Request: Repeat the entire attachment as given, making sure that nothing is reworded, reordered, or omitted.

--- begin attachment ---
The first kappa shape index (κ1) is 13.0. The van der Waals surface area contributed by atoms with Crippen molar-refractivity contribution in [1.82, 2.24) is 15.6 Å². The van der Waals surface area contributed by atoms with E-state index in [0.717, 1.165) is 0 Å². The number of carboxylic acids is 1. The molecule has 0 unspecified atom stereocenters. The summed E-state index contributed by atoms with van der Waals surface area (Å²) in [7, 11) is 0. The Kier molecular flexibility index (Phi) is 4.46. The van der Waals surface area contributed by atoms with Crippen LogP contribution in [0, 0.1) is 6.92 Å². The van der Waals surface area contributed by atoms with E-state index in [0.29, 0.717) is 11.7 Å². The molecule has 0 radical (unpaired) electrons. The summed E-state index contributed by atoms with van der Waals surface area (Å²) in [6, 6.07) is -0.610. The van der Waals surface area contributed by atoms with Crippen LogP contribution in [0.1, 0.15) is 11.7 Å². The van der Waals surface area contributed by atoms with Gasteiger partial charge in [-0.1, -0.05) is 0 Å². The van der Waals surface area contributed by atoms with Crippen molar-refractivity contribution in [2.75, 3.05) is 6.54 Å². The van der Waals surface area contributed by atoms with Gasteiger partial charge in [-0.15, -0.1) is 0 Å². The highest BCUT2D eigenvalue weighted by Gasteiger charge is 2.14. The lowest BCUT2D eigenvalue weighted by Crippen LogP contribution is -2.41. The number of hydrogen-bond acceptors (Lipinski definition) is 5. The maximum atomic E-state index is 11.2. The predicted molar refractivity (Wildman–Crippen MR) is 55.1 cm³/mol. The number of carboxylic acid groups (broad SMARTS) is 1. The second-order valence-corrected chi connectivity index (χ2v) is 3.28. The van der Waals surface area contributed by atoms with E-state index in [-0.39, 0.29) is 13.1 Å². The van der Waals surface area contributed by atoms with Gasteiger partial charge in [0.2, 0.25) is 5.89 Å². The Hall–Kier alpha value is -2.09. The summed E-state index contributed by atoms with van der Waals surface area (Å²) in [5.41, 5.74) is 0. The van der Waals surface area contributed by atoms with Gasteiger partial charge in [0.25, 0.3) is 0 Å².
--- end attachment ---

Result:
The first kappa shape index (κ1) is 13.0. The van der Waals surface area contributed by atoms with Crippen molar-refractivity contribution in [1.82, 2.24) is 15.6 Å². The van der Waals surface area contributed by atoms with E-state index in [0.717, 1.165) is 0 Å². The number of carboxylic acids is 1. The molecule has 0 unspecified atom stereocenters. The summed E-state index contributed by atoms with van der Waals surface area (Å²) in [7, 11) is 0. The Kier molecular flexibility index (Phi) is 4.46. The van der Waals surface area contributed by atoms with Crippen LogP contribution in [0, 0.1) is 6.92 Å². The van der Waals surface area contributed by atoms with E-state index in [0.29, 0.717) is 11.7 Å². The molecule has 0 radical (unpaired) electrons. The summed E-state index contributed by atoms with van der Waals surface area (Å²) in [6, 6.07) is -0.610. The van der Waals surface area contributed by atoms with Crippen LogP contribution in [0.1, 0.15) is 11.7 Å². The van der Waals surface area contributed by atoms with Gasteiger partial charge in [-0.1, -0.05) is 0 Å². The van der Waals surface area contributed by atoms with Crippen molar-refractivity contribution in [2.75, 3.05) is 6.54 Å². The van der Waals surface area contributed by atoms with Gasteiger partial charge in [-0.15, -0.1) is 0 Å². The highest BCUT2D eigenvalue weighted by Gasteiger charge is 2.14. The lowest BCUT2D eigenvalue weighted by Crippen LogP contribution is -2.41. The number of hydrogen-bond acceptors (Lipinski definition) is 5. The maximum atomic E-state index is 11.2. The predicted molar refractivity (Wildman–Crippen MR) is 55.1 cm³/mol. The number of carboxylic acid groups (broad SMARTS) is 1. The second-order valence-corrected chi connectivity index (χ2v) is 3.28. The van der Waals surface area contributed by atoms with E-state index in [-0.39, 0.29) is 13.1 Å². The van der Waals surface area contributed by atoms with Gasteiger partial charge in [0.2, 0.25) is 5.89 Å². The Hall–Kier alpha value is -2.09. The summed E-state index contributed by atoms with van der Waals surface area (Å²) in [5.41, 5.74) is 0. The van der Waals surface area contributed by atoms with Gasteiger partial charge in [0.25, 0.3) is 0 Å².